Court order affects Beermullah egg farm

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Snowdale Holdings has to appoint within one month of a Federal Court order a director or senior manager of the business to be responsible for a consumer law compliance program.

A BEERMULLAH egg farm operated by Snowdale Holdings has been ordered to implement a consumer law compliance program by the Federal Court.

Snowdale Holdings, which has an egg processing centre in Bennett Springs, was last week ordered to pay $750,000 for making false or misleading representations that its eggs were free range.

The company also has an egg farm in Carabooda but Yanchep News Online understands the City of Wanneroo property is no longer used for free range egg farming.

The Federal Court also ordered the company to pay $300,000 towards the Australian Competition and Consumer Commission’s costs.

The consumer law compliance program requires Snowdale Holdings to appoint within one month of the court order a director or senior manager of the business to be responsible for the development, implementation and maintenance of the compliance program.

The commission filed action against Snowdale Holdings in December 2013 after a complaint by the Humane Society International.

Australian Competition and Consumer Commission commissioner Mick Keogh said Snowdale Holdings supplied eggs labelled as free range in Western Australia under brands including Eggs by Ellah, Swan Valley Free Range and Wanneroo Free Range.

He said Snowdale Holdings also promoted its eggs as free range on the Eggs by Ellah website from May 2013.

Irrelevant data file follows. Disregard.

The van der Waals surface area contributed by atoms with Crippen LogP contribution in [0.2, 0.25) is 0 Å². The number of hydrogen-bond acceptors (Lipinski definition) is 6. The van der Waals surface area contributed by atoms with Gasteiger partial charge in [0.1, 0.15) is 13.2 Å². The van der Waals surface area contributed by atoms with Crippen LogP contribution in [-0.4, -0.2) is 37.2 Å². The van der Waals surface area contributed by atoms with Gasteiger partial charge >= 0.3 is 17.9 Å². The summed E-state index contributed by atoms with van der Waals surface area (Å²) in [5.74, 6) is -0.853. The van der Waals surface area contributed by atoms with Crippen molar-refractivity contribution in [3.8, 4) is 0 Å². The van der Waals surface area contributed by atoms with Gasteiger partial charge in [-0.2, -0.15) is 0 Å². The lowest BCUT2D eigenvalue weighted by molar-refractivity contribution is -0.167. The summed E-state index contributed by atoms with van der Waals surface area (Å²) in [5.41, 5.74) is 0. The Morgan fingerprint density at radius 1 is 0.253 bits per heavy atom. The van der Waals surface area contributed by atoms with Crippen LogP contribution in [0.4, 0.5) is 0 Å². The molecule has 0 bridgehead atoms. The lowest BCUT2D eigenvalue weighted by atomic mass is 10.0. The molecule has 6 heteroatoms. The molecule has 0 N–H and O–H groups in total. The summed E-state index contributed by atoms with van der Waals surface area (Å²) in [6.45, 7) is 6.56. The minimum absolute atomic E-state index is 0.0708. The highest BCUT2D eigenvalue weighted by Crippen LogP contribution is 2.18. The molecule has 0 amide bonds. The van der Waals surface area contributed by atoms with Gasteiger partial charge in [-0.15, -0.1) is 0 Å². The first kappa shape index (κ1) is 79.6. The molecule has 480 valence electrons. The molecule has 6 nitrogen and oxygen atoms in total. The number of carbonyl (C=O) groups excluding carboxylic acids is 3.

It has been reported that Snowdale Holdings director Barry Cocking

said the court’s “reasons” had no bearings on the Beermullah egg farm.

Choice lists the stocking density for The Good Farmer free range eggs as 1500 hens a hectare.

When the Shire of Gingin approved Snowdale Holdings’ egg farm at Beermullah, which includes Ella’s Eggs, in January 2014 it said the company had approval to keep 120,000 hens.

In June last year chief executive officer Jeremy Edwards said officers had visited the site and the numbers were within the permitted amount.

Mr Keogh said consumers paid a higher price for free range eggs so it was important consumers were purchasing eggs laid by chickens in free range conditions.

It was also important that farmers who had invested in farming practices so they could make valid claims there eggs were free range’ also need protection from others making false claims.

Snowdale supplied eggs labelled as ‘free range’ in Western Australia under brands including Eggs by Ellah, Swan Valley Free Range and Wanneroo Free Range. Snowdale also promoted its eggs as ‘free range’ on the Eggs by Ellah website from May 2013.

In May 2016 the Federal Court found that Snowdale Holding’s labelling of its eggs as free range between April 2011 and December 2013 was misleading or deceptive, and amounted to false or misleading representations.

The court found that most of the hens from Snowdale’s sheds did not go outside as the farming conditions significantly inhibited them from doing so.

A national information standard under the Australian Consumer Law introduced in April this year requires eggs labelled as free range to have been laid by hens with meaningful and regular access to the outdoors and with a maximum outdoor stocking density of 10,000 hens.

Mr Cocking has been contacted for comment.

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